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Intradermal Monkeypox Vaccine Injections to Stretch One Dose into Five

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  • Emily
    Move to dose sparing and new delivery method would change Monkeypox vaccine status from FDA-Approved to Emergency Use Authorization

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  • Intradermal Monkeypox Vaccine Injections to Stretch One Dose into Five


    Elaine Ruth Fletcher

    The United States is considering shifting to intradermal injections of Monkeypox vaccine that could potentially stretch one dose of the approved MVA-BN vaccine, available only in limited quantities, into five doses, said US Food and Drug Administration Commissioner Robert Califf on Thursday.

    He was speaking at a press briefing minutes after Xavier Becerra, US Secretary of Health and Human Services (HHS) said he would declare a national health emergency over the monkeypox outbreak, which has now 6,600 confirmed cases in the United States – making it the global hotspot for the virus, followed by Spain and Germany. Some 26,000 cases had been reported worldwide, as of Thursday – not including several thousand suspected cases in central and western Africa, where the disease is endemic, but testing capacity remains poor. ...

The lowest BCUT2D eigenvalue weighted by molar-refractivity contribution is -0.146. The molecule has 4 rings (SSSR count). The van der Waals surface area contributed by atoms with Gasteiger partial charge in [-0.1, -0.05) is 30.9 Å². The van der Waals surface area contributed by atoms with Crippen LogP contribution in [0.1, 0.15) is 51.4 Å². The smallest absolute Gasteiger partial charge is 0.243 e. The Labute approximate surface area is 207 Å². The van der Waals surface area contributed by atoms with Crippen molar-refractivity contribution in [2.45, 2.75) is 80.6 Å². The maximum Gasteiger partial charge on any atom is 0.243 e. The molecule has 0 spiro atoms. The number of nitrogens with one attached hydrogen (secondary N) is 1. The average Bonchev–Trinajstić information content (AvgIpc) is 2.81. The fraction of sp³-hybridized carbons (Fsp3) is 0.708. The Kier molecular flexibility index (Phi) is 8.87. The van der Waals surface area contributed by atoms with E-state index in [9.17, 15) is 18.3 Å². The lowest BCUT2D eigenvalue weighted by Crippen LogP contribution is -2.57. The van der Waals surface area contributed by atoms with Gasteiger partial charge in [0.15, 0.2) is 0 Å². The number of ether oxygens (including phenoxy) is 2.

‘Dose-sparing’ at critical inflection point

    “Given the continued spread of the virus we are at a critical inflection point, dictating the need for continued solutions,” said Califf. While he said that the US was “working closely with the manufacturer to accelerate the delivery of doses,” another solution could be to “allow health care providers to use an existing 1 doise vial to administer up to 5 separate doses.

    “Under the proposed approach, a fifth of the proposed dose would be introduced intradermally,” he said, explaining this is a more “shallow injection” than the typical subcutaneous injection. But evidence suggests than if administered correctly, it could provide a powerful immune response for Monkeypox.